One of the world’s most influencial strategic thinker, Lynda is a Professor of Management Practice at London Business School where she directs ‘Human Resource Strategy in Transforming Companies’ – considered the world’s leading programme on human resources.
For over seven years she has led the Future of Work Consortium which has brought executives from close to 100 companies together both virtually and on a bespoke collaborative platform.
Over the last 20 years Lynda has written extensively about the interface between people and organisations. Her eight books cover the link between business and HR strategy (Living Strategy), the new ways of working (The Democratic Enterprise), the rise of complex collaboration (Hot Spots and Glow) and the impact of a changing world on employment and work (The Shift).
In 2016, Lynda Gratton and co-author Professor Andrew Scott, published The 100-Year Life: Living and Working in an Age of Longevity, which, translated into many languages, continues to generate significant interest across the world, also in Japan, where it quickly became a bestseller. It was shortlisted for the FT Business Book of the Year award.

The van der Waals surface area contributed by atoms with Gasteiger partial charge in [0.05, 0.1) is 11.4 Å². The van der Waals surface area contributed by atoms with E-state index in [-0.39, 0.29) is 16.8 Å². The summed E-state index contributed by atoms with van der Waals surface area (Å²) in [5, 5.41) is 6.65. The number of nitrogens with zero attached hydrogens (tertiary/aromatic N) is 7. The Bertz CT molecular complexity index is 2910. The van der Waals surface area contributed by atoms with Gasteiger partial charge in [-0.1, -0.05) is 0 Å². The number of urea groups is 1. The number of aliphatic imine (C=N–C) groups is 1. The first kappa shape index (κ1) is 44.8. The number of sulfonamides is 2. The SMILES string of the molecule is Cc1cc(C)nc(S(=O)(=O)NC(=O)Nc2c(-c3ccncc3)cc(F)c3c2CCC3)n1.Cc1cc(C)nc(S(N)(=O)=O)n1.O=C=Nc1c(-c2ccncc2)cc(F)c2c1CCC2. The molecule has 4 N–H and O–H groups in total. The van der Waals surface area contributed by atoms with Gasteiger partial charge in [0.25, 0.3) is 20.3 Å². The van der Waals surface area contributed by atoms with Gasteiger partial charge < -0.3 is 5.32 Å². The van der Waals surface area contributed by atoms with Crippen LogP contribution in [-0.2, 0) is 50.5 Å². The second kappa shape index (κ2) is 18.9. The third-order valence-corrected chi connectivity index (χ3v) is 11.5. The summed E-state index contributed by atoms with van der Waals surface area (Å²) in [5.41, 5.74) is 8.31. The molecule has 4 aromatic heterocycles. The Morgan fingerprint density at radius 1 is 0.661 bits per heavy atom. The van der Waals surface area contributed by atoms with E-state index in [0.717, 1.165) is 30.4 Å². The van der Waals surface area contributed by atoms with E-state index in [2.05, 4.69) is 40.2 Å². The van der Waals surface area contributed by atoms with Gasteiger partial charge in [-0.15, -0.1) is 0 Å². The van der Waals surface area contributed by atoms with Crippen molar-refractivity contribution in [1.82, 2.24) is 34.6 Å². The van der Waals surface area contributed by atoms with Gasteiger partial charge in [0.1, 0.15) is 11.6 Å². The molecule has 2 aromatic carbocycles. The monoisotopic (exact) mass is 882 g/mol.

Lynda’s work has been acknowledged globally – she has won the Tata prize in India; in the US she has been named as the annual Fellow of NAHR and won the CCL prize.
In 2011 she was ranked #1 in the UK’s Human Resources Magazine's "Top 25 HR Most Influential UK Thinkers 2011" poll.
In 2013 she was awarded the Life Time Achievement Award by HR Magazine in the UK and equally in 2013 she was amongst the 15 top thought leaders in the Thinkers50 ranking.
Lynda is also a Fellow of the World Economic Forum and has chaired the WEF Council of Leadership.
She has served as a judge on the FT Business Book of the Year panel, chairs the Drucker Prize panel and is on the governing body of London Business School.
In 2017, Lynda became an Advisor for @GoogleOrg’s initiative to help people prepare for the changing nature of work and was also, as the only foreigner, invited by Prime Minister Abe of Japan to join a new advisory council “Council for designing the 100-year-life society”.